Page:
by Dave Nadig
Matt’s ideas for fixing bond ETFs aren’t bad, but focusing on premiums and discounts is a mug’s game.
Matt, I know you love it when issuers come up with creative ways to game the arbitrage process to increase liquidity and narrow tracking error, but the problem here is really more fundamental. The way I see it, bond ETFs will always be fighting two uphill battles.
The first problem is just woolly thinking with regard to premiums and discounts. The reality is that at any given point in time, the true NAV of any portfolio (ETFs included) is a moving target. The way I think about it, there are actually three claimants to the title of “true NAV”:
- There’s the rollup of all the “bids” in the underlying securities. This would be what the ETF basket would sell for if you could shove the portfolio through the top of the market.
- There’s the rollup of all the “asks” in the underlying securities. This is what an AP would pay if he had to go buy the basket to deliver to the issuer to make new ETF shares.
- There’s the rollup of the last traded price on the tape for the underlying securities. This is what gets used to create the NAV at the end of the day.
Each of these NAVs is actually completely fictitious, of course, but they’re the best we have. They’re fictitious because they don’t represent the true market value of one share of an ETF, or the true market value of the entire ETF. The fact that the NAV is essentially always wrong is what allows market makers to stay in business.
Think of it this way: If I have 1,000 shares of IBM stock, it’s not worth exactly the same amount per share as a 100,000-share trade printed last night at 4 p.m. It’s worth whatever I can actually sell it for when I go to sell it. Yet I measure my portfolio against a collection of these best guesses. When we talk about premiums and discounts in any ETF, we’re usually looking at these end-of-day NAVs compared against the end-of-day bid/ask midpoint for the ETF.
Honestly, unless there is a wide disparity between these two (which we’ve certainly seen in some ETFs, notably the U.S. Natural Gas Fund (NYSEARCA:UNG) and some high-yield funds like the iShares iBoxx High Yield Corporate Bond Fund (NYSEARCA:HYG) or there’s a consistent premium/discount, I think it’s a bit silly to get hung up on the numbers.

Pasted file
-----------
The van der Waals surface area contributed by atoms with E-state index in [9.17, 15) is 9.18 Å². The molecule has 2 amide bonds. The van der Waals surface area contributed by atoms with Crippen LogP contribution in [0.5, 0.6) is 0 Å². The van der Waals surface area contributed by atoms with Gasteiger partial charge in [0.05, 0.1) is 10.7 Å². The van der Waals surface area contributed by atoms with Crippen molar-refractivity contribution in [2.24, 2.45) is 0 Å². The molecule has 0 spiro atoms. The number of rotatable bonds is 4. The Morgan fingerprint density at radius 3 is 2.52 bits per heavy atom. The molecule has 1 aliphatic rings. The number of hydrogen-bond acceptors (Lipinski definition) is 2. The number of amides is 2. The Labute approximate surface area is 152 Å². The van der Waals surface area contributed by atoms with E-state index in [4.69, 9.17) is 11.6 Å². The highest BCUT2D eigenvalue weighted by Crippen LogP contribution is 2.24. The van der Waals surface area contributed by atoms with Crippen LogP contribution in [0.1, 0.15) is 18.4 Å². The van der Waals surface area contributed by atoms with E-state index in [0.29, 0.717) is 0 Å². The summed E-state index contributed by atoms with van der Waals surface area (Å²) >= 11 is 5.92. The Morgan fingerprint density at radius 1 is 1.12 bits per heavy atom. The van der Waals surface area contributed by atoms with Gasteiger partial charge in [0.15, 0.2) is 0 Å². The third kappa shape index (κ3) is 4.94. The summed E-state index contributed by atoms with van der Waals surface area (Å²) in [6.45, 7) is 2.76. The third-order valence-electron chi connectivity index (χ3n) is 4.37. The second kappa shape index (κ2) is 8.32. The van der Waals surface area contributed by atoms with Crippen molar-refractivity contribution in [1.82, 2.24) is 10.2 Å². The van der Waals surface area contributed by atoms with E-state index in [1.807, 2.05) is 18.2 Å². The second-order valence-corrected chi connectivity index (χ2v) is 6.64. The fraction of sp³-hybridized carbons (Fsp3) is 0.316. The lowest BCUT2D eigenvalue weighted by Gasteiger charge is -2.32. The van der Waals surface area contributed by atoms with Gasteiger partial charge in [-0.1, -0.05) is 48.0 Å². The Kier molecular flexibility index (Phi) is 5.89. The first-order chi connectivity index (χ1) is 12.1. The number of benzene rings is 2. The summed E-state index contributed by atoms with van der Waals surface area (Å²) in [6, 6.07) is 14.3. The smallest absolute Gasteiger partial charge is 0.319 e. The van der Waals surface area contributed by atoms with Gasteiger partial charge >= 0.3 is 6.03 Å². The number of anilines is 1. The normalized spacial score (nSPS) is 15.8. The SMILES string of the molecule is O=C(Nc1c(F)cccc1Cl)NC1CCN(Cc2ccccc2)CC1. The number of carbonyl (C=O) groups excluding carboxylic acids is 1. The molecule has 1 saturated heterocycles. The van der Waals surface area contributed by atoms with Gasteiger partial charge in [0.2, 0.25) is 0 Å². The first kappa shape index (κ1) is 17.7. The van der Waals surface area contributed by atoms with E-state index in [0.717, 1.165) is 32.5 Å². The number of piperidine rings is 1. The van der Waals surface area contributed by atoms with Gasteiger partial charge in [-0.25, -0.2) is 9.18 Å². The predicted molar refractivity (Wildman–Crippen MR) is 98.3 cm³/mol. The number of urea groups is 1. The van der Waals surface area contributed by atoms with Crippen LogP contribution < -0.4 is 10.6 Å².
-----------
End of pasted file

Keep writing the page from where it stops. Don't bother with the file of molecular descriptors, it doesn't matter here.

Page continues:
Trends? Sure. But a day or two here or there where there’s a 1 or 2 percent gap between two numbers you can’t trade at? Sorry, not going to sweat it.
The second problem is simply that these funds are bond ETFs. Bond funds have to deal with the same NAV issues as equity funds, but with far more underlying uncertainty. Not only are they extremely optimized―as we’ve mentioned previously in our discussion this week―but the prices for bonds themselves are largely a matter of voodoo and tea leaves.
For something like Treasuries, it’s no big deal―the bonds trade constantly. For corporates, issuers are almost entirely reliant on pricing services that make up imaginary prices for bonds that haven’t traded in minutes, hours, days or weeks based on models that combine the current yield curve, credit ratings, recent trades, sunspot activity and the price of tea.
Again, I’m not saying there’s a magic solution. I actually think the current system works remarkably well. But bonds are simply noisy.
Add the noise of bonds to the noise of doing premium/discount calculations, and the idea that you can get any kind of real, short-term information from a spot-check seems spurious. Bond investors should be thinking long term, and their analysis of bond ETF spreads and discounts should take the long view too.